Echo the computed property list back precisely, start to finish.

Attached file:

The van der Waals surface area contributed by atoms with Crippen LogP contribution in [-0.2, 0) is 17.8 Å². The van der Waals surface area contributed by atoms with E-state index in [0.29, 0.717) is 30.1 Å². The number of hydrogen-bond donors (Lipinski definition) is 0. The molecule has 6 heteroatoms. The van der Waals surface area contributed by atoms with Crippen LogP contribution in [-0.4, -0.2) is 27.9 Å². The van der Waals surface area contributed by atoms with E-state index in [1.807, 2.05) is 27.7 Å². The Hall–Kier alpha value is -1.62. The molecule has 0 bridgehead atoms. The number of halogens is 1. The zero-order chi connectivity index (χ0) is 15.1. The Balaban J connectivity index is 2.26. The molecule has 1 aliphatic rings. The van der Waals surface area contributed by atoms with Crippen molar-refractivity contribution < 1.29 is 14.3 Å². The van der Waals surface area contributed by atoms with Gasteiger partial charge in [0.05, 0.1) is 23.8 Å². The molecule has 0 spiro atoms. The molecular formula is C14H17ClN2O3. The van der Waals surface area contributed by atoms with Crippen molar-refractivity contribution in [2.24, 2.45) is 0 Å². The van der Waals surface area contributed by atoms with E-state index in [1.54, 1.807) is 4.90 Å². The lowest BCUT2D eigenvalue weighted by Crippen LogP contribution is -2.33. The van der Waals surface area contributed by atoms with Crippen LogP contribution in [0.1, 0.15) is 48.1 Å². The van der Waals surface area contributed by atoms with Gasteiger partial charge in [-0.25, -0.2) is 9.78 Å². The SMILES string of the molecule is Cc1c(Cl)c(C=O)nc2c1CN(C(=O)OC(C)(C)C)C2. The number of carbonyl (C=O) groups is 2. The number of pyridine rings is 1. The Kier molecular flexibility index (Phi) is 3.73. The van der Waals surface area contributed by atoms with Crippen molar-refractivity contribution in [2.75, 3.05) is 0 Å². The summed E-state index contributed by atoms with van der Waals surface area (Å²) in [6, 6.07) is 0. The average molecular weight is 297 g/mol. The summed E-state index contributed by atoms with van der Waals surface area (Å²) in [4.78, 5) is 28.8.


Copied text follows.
The van der Waals surface area contributed by atoms with Crippen LogP contribution in [-0.2, 0) is 17.8 Å². The van der Waals surface area contributed by atoms with E-state index in [0.29, 0.717) is 30.1 Å². The number of hydrogen-bond donors (Lipinski definition) is 0. The molecule has 6 heteroatoms. The van der Waals surface area contributed by atoms with Crippen LogP contribution in [-0.4, -0.2) is 27.9 Å². The van der Waals surface area contributed by atoms with E-state index in [1.807, 2.05) is 27.7 Å². The Hall–Kier alpha value is -1.62. The molecule has 0 bridgehead atoms. The number of halogens is 1. The zero-order chi connectivity index (χ0) is 15.1. The Balaban J connectivity index is 2.26. The molecule has 1 aliphatic rings. The van der Waals surface area contributed by atoms with Crippen molar-refractivity contribution < 1.29 is 14.3 Å². The van der Waals surface area contributed by atoms with Gasteiger partial charge in [0.05, 0.1) is 23.8 Å². The molecule has 0 spiro atoms. The molecular formula is C14H17ClN2O3. The van der Waals surface area contributed by atoms with Crippen molar-refractivity contribution in [2.24, 2.45) is 0 Å². The van der Waals surface area contributed by atoms with E-state index in [1.54, 1.807) is 4.90 Å². The lowest BCUT2D eigenvalue weighted by Crippen LogP contribution is -2.33. The van der Waals surface area contributed by atoms with Crippen LogP contribution in [0.1, 0.15) is 48.1 Å². The van der Waals surface area contributed by atoms with Gasteiger partial charge in [-0.25, -0.2) is 9.78 Å². The SMILES string of the molecule is Cc1c(Cl)c(C=O)nc2c1CN(C(=O)OC(C)(C)C)C2. The number of carbonyl (C=O) groups is 2. The number of pyridine rings is 1. The Kier molecular flexibility index (Phi) is 3.73. The van der Waals surface area contributed by atoms with Crippen molar-refractivity contribution in [2.75, 3.05) is 0 Å². The summed E-state index contributed by atoms with van der Waals surface area (Å²) in [6, 6.07) is 0. The average molecular weight is 297 g/mol. The summed E-state index contributed by atoms with van der Waals surface area (Å²) in [4.78, 5) is 28.8.